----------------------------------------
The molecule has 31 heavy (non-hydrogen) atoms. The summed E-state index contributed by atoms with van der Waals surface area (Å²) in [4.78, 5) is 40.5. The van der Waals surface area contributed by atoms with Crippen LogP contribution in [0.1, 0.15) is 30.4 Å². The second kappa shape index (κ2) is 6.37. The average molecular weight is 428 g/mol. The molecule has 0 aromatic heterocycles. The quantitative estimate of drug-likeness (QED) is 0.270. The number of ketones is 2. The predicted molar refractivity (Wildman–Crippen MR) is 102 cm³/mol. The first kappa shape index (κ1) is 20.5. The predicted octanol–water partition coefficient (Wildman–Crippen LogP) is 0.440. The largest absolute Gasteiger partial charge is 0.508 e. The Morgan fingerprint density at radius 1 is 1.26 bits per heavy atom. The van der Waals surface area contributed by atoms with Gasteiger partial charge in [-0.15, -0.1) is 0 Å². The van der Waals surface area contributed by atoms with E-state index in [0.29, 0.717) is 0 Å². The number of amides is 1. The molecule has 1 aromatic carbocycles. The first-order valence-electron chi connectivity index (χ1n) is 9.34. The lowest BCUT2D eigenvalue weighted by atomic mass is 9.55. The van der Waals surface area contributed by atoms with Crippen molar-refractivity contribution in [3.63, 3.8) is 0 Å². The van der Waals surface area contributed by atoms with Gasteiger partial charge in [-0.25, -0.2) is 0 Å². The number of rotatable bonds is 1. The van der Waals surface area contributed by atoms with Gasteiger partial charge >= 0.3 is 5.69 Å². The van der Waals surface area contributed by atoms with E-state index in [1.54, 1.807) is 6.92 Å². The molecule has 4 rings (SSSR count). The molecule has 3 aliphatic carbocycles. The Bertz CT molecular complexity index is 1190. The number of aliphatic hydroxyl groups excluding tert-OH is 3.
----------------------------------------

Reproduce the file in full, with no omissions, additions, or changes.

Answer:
The molecule has 31 heavy (non-hydrogen) atoms. The summed E-state index contributed by atoms with van der Waals surface area (Å²) in [4.78, 5) is 40.5. The van der Waals surface area contributed by atoms with Crippen LogP contribution in [0.1, 0.15) is 30.4 Å². The second kappa shape index (κ2) is 6.37. The average molecular weight is 428 g/mol. The molecule has 0 aromatic heterocycles. The quantitative estimate of drug-likeness (QED) is 0.270. The number of ketones is 2. The predicted molar refractivity (Wildman–Crippen MR) is 102 cm³/mol. The first kappa shape index (κ1) is 20.5. The predicted octanol–water partition coefficient (Wildman–Crippen LogP) is 0.440. The largest absolute Gasteiger partial charge is 0.508 e. The Morgan fingerprint density at radius 1 is 1.26 bits per heavy atom. The van der Waals surface area contributed by atoms with Gasteiger partial charge in [-0.15, -0.1) is 0 Å². The van der Waals surface area contributed by atoms with E-state index in [0.29, 0.717) is 0 Å². The number of amides is 1. The molecule has 1 aromatic carbocycles. The first-order valence-electron chi connectivity index (χ1n) is 9.34. The lowest BCUT2D eigenvalue weighted by atomic mass is 9.55. The van der Waals surface area contributed by atoms with Crippen molar-refractivity contribution in [3.63, 3.8) is 0 Å². The van der Waals surface area contributed by atoms with Gasteiger partial charge in [-0.25, -0.2) is 0 Å². The number of rotatable bonds is 1. The van der Waals surface area contributed by atoms with Gasteiger partial charge >= 0.3 is 5.69 Å². The van der Waals surface area contributed by atoms with E-state index in [1.54, 1.807) is 6.92 Å². The molecule has 4 rings (SSSR count). The molecule has 3 aliphatic carbocycles. The Bertz CT molecular complexity index is 1190. The number of aliphatic hydroxyl groups excluding tert-OH is 3.